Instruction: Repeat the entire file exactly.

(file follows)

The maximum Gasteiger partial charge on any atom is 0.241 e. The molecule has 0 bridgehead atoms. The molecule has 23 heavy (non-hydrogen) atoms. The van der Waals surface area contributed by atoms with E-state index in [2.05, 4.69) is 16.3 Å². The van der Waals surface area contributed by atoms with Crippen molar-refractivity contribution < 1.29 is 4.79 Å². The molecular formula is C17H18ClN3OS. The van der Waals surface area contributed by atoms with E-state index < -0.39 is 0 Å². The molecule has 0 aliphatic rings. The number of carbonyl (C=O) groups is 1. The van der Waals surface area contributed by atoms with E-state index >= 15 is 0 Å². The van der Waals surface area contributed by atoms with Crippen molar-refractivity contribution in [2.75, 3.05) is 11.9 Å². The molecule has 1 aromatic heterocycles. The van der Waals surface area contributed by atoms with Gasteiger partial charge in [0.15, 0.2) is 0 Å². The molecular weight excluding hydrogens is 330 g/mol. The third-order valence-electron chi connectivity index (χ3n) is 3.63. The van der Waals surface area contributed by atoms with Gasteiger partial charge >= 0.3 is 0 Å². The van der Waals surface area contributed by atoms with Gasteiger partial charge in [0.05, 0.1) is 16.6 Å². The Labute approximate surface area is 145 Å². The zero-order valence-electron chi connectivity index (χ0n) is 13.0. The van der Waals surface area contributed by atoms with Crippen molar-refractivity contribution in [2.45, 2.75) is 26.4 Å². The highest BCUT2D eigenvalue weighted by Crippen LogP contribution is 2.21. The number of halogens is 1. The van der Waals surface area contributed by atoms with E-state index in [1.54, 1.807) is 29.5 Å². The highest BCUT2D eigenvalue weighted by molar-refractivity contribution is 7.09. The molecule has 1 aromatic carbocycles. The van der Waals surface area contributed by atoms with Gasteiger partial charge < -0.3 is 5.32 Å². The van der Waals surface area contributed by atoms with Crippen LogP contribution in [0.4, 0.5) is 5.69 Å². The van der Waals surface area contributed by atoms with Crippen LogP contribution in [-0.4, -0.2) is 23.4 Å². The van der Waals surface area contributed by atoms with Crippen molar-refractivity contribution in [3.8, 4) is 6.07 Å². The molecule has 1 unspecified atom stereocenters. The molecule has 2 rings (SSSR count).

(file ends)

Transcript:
The maximum Gasteiger partial charge on any atom is 0.241 e. The molecule has 0 bridgehead atoms. The molecule has 23 heavy (non-hydrogen) atoms. The van der Waals surface area contributed by atoms with E-state index in [2.05, 4.69) is 16.3 Å². The van der Waals surface area contributed by atoms with Crippen molar-refractivity contribution < 1.29 is 4.79 Å². The molecular formula is C17H18ClN3OS. The van der Waals surface area contributed by atoms with E-state index < -0.39 is 0 Å². The molecule has 0 aliphatic rings. The number of carbonyl (C=O) groups is 1. The van der Waals surface area contributed by atoms with E-state index >= 15 is 0 Å². The van der Waals surface area contributed by atoms with Crippen molar-refractivity contribution in [2.75, 3.05) is 11.9 Å². The molecule has 1 aromatic heterocycles. The van der Waals surface area contributed by atoms with Gasteiger partial charge in [0.15, 0.2) is 0 Å². The molecular weight excluding hydrogens is 330 g/mol. The third-order valence-electron chi connectivity index (χ3n) is 3.63. The van der Waals surface area contributed by atoms with Gasteiger partial charge >= 0.3 is 0 Å². The van der Waals surface area contributed by atoms with Gasteiger partial charge in [0.05, 0.1) is 16.6 Å². The Labute approximate surface area is 145 Å². The zero-order valence-electron chi connectivity index (χ0n) is 13.0. The van der Waals surface area contributed by atoms with Crippen molar-refractivity contribution in [2.45, 2.75) is 26.4 Å². The highest BCUT2D eigenvalue weighted by Crippen LogP contribution is 2.21. The number of halogens is 1. The van der Waals surface area contributed by atoms with E-state index in [1.54, 1.807) is 29.5 Å². The highest BCUT2D eigenvalue weighted by molar-refractivity contribution is 7.09. The molecule has 1 aromatic carbocycles. The van der Waals surface area contributed by atoms with Gasteiger partial charge < -0.3 is 5.32 Å². The van der Waals surface area contributed by atoms with Crippen LogP contribution in [0.4, 0.5) is 5.69 Å². The van der Waals surface area contributed by atoms with Crippen LogP contribution in [-0.4, -0.2) is 23.4 Å². The van der Waals surface area contributed by atoms with Crippen molar-refractivity contribution in [3.8, 4) is 6.07 Å². The molecule has 1 unspecified atom stereocenters. The molecule has 2 rings (SSSR count).